This is outrageous, that we have so much oil, but no will to recover it. Especially when we need the oil. We cannot tomorrow, or the next day, or in 10 years, switch from an oil economy to a non-oil-based economy. There is simply too many power-plants, too many cars, too many trains, too much of our infrastructure and that of the entire world, that relies on oil.

Whether we like it or not, oil is our burden for the fore-seeable future.

We need oil, and we can mine our own, and we can in the process transist from an oil-based economy to a non-oil-based economy. We can do this without wars in the middle east...but we need to remove the restrictions which bind our ability to access domestic oil.

Sources:

Mechanics of Oil Shale, Chong, Ken P. and Smith, John Ward, 1984: Elsevier Applied Science Publishers [url="http://search.barnesandnoble.com/booksearch/isbnInquiry.asp?userid=gT4F0mICAH&isbn=0853342733&itm=1"](Buy it at Barnes and Noble)


Smith, J. W. (1982). Synfuels: oil shale and tar sands, in: <i>Perspectives on Energy</i>, 3rd edn, eds L. C. Ruedisili and M. W. Firebaugh, Oxford University Press, New York, pp. 225-49

Oil Shale Developments and Prospects in the United States Prospects and Policy Issues
 

Canuck

Well-known member
Joined
Oct 2, 2005
Messages
849
Reaction score
0
Gender
Undisclosed
Political Leaning
Undisclosed
imaginings of the dreamer.
you left out the part about actual costs to extract it
cheap oil is abundant why kill the environment and pay alot more for oil
when you can import it
the troubles america has with oil hasn't got anything to do with oil shortages in the world. It is brought on by shortages in refineries and are there by design to allow oil to spike from time to time
paying for this oil is what has America in a bind
pay Arabs or pay fat cats in texas whats the difference
to the common man arab oil or texas oil amounts to the same thing he has to buy it
 
Last edited:

MiamiFlorida

Active member
Joined
Aug 4, 2005
Messages
434
Reaction score
1
Location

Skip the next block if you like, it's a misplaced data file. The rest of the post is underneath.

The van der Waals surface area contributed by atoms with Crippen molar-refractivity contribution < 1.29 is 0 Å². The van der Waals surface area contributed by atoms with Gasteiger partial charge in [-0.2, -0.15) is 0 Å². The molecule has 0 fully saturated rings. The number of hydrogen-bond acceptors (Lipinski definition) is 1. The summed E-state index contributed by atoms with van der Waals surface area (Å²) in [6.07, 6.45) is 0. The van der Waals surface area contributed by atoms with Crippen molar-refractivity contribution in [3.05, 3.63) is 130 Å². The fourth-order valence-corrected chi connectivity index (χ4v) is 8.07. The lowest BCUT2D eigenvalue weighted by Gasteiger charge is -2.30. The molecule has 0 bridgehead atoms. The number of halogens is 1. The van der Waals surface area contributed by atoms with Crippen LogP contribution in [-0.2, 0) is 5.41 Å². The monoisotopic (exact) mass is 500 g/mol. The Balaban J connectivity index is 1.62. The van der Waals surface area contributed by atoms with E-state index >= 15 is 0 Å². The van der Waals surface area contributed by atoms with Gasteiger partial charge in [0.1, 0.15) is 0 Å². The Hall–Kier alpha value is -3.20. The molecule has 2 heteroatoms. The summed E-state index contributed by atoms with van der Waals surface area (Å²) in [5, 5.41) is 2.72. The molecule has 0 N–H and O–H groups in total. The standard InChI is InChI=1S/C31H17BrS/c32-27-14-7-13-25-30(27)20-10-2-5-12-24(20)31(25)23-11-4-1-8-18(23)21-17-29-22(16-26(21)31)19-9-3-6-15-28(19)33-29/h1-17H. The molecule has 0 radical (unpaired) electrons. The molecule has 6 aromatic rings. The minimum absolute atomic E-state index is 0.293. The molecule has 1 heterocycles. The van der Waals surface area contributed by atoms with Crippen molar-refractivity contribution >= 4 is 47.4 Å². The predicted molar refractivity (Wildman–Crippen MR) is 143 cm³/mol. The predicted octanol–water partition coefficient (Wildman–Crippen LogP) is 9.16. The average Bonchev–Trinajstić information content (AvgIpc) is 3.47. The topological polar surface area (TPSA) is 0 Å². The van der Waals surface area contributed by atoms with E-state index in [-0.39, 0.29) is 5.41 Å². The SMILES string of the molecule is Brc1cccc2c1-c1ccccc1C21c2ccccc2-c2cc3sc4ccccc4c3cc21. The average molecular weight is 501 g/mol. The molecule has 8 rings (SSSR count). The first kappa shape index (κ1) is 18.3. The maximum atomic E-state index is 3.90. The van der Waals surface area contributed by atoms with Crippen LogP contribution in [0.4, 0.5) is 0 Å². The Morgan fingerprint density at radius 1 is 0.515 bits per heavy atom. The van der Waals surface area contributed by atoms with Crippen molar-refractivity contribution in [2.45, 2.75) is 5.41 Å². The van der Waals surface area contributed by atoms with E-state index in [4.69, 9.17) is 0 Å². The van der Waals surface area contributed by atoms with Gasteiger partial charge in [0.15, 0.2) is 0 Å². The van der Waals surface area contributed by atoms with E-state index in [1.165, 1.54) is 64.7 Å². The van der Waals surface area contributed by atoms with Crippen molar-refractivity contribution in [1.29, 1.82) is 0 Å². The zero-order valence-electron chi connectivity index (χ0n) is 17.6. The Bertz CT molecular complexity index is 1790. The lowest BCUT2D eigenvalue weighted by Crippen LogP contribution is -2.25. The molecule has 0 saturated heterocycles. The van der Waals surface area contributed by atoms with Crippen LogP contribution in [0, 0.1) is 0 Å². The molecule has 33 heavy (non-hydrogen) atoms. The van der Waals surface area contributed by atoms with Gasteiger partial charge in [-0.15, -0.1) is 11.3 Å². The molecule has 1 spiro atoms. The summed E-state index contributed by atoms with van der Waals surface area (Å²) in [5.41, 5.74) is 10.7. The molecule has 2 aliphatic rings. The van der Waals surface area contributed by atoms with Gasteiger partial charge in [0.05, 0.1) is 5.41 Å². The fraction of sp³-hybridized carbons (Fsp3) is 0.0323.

Miami
Gender
Male
Political Leaning
Moderate
FreeMason said:
This thread will carry the theme of "why we cannot transist at this time to a non-oil-based economy, and what we need to do about it". This thread is real politics, real issues, not fanciful imaginings of the dreamer.

"Time is a stringent limitation. The US has relatively few years to convert its transportation system to another energy source. But do we have the economic push to make the conversion? Major fuel substitution for transportation will begin in the US only when the substitution becomes economically advantageous. Once found, oil can be produced cheaply. We will continue to use already discovered natural oil because it is cheapest. As this is depleted the US will buy more and more imported oil, a move loaded with economic, political and military risks. [Emphasis added] Only as these risks are translated into costs will the price of oil in the US rise enough to provide the economic push. The comprehensive replacement of petroleum for transportation in the US and possibly the world just will not be accomplished in time to permit an orderly transition to non-petroluem fuels. Without an orderly replacement of petroleum fuels for transportation, US society will slide downhill, not abruptly perhaps, but definately. [Emphasis added] Conservation merely delays the agony slightly. This same problem is faced in the other specialized applications of natural oil.
"Oil from secondary sources may provide additional time to make the required adjustment [Emphasis added] (Smith, 1982). Only two secondary sources actually yield oil at prices nearly competitive with petroleum - oil shale and tar sands (Smith, 1982)." (Chong and Smith, 1984, pp 4-5).

These two paragraphs sum-up our current situation. Can we move from oil-based economies to non-oil-based economies? Yes. Can we do so economically? Not at this time.